Advanced Computational Network Modeling Offers Clues To Pulmonary Hypertension Origins

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by Charles Moore |

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shutterstock_151194653Researchers in a major study based at Brigham and Women’s Hospital (BWH) in Boston, Massachusetts, have linked development of the deadly vascular disease pulmonary hypertension (PH) to a related family of molecules, and show that the disorder’s progression involves disparate molecular pathways that span multiple cell types. MicroRNAs (miRNAs) may coordinately regulate PH progression. The origins of PH are largely undefined, and this stud is one of the first to leverage advanced computational network modeling in deciphering the molecular secrets of this complex human disease.

The study, published online June 24, 2014 in The Journal of Clinical Investigation, entitled “Systems-level regulation of microRNA networks by miR-130/301 promotes pulmonary hypertension” (J Clin Invest. dpi:10.1172/JCI74773), is coauthored by 21 scientists associated with more than a dozen hospitals and medical institutions across the United States and two in Germany. Senior corresponding author is Stephen Y. Chan, MD, PhD of the Divisions of Cardiovascular Medicine and Network Medicine at Brigham and Women’s Hospital and an Assistant Professor of Medicine at Harvard Medical School in Boston.

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Despite increasing numbers of people diagnosed with the disease worldwide, pulmonary hypertension has been a historically neglected disease that occurs when there is increased pressure in the blood vessels of the lung, thereby compromising delivery of blood and oxygen to the body. Symptoms are debilitating and initially include shortness of breath and fatigue, but if left untreated, PH can lead to right ventricular failure, volume overload, and death. However, the molecular processes by which diverse upstream stimuli result in PH remain enigmatic.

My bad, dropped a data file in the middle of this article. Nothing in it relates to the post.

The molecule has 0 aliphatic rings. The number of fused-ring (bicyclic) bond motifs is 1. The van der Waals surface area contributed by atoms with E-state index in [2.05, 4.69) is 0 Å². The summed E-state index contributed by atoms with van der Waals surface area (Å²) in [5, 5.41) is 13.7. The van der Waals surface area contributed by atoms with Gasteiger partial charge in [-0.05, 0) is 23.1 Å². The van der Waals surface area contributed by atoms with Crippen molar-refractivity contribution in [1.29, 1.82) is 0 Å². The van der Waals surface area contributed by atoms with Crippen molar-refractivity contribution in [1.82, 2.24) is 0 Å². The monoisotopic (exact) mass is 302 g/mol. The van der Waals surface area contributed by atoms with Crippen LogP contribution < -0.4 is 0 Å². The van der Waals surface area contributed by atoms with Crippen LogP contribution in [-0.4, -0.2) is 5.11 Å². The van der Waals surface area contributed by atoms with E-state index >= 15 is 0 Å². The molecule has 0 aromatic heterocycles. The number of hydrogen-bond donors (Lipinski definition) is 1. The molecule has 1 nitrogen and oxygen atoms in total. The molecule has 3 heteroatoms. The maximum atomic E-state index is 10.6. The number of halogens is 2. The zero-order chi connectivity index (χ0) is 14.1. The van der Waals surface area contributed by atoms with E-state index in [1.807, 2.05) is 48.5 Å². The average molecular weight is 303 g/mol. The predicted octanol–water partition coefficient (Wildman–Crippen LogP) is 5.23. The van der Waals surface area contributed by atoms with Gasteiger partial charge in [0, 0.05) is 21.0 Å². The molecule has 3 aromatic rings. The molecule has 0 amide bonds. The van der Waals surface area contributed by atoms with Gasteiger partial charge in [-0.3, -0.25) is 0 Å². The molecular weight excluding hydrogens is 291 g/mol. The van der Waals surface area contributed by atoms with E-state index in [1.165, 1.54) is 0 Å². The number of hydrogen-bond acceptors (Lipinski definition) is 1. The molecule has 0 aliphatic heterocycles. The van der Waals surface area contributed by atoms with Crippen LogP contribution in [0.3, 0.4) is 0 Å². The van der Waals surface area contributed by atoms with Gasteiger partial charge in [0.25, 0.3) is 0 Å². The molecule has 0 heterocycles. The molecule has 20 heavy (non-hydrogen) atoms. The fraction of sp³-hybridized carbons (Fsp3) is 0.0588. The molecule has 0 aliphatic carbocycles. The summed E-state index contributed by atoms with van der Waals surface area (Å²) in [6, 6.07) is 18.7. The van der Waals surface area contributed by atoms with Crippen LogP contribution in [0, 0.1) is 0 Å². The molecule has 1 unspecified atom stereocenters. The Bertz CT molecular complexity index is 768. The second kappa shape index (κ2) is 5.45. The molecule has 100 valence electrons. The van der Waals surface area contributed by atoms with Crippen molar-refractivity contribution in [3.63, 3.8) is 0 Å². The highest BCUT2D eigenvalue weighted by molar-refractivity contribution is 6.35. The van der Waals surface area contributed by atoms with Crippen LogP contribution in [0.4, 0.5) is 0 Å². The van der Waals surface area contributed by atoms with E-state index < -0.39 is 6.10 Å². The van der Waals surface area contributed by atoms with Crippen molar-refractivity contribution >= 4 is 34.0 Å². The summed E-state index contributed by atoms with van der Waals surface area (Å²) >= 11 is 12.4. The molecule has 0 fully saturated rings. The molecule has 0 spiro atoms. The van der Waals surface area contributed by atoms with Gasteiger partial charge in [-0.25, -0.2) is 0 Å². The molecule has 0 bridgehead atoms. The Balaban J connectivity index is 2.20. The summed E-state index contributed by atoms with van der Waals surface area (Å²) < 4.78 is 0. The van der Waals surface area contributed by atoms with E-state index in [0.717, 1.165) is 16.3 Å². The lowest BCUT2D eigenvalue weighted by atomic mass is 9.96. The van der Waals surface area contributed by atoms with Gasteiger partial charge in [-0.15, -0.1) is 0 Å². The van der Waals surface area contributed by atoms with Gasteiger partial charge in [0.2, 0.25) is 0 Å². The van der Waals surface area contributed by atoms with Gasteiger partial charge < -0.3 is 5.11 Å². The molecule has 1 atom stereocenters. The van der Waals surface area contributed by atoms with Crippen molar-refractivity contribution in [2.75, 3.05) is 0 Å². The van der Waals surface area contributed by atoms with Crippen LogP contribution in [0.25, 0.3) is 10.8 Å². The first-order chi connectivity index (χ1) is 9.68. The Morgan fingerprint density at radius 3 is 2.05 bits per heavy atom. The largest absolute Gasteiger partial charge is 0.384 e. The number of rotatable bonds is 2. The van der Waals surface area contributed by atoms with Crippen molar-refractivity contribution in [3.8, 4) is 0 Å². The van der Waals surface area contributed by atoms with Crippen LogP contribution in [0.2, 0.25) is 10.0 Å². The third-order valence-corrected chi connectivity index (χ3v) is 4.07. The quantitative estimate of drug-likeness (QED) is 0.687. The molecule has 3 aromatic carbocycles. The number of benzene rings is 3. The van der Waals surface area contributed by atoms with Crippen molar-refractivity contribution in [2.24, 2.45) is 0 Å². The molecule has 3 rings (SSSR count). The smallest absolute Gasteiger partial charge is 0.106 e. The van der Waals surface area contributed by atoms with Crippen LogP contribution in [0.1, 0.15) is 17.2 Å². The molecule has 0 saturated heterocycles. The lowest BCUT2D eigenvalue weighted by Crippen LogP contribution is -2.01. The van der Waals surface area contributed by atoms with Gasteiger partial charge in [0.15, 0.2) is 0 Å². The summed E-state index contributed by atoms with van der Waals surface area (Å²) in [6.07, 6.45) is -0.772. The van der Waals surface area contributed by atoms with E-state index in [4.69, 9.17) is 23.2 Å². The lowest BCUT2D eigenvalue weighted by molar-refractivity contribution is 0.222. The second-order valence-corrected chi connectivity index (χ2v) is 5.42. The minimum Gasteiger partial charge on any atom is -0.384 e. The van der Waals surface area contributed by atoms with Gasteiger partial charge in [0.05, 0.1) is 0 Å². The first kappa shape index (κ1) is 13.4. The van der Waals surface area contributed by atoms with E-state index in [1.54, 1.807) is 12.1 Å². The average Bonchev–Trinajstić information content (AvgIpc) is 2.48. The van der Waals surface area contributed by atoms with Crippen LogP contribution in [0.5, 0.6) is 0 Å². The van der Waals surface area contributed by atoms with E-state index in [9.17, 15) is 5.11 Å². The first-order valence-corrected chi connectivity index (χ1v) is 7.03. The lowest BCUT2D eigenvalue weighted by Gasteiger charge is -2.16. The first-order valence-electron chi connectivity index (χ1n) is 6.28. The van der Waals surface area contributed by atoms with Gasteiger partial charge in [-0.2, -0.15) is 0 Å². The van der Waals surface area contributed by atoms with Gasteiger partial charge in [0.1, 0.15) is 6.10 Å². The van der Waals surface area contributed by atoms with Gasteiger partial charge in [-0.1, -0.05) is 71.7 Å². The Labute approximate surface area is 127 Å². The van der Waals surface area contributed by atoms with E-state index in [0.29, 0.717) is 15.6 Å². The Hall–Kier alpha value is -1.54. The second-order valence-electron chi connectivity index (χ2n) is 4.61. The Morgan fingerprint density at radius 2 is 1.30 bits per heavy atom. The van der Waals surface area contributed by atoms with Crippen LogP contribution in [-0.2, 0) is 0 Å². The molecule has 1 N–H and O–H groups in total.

Research in the Chan laboratory at BWH centers on the complex molecular mechanisms by which the pulmonary and peripheral blood vessels respond to hypoxic or ischemic injury and thus instigate adaptive or pathogenic states.

ChanSYDr. Chan and his research colleagues have focused on the study of microRNAs, which are small, non-coding nucleic acid molecules that can block production of numerous proteins in human cells with implications in health and disease, and in particular on the pulmonary arterial vasculature as a model system and its role in the development of PH. With the help of sophisticated computational analyses, the researchers developed a unique molecular model tracing the architecture interconnecting the network of genes and microRNAs associated with pulmonary hypertension.

Using a combination of network-based bioinformatics, cell-culture based assays, rodent models of pulmonary vascular disease carrying relevant genetic miRNA deletions, and unique human samples, ongoing projects in the Chan laboratory focus on prediction and confirmation of how networks of hypoxia-relevant miRNA coordinately regulate target gene expression, intermediate functions (e.g., metabolism), and consequent vascular phenotypes in vivo. In doing so, it is the scientists’ hope that they can build a better hypoxic “disease network” for providing more sophisticated predictions of complex human disease states that currently are not possible. They say results should identify important mechanistic connections between microRNA and vascular cell biology, with translational implications for significantly improving understanding of PH and other hypoxic vascular diseases as well as offering novel possibilities for diagnosis and treatment.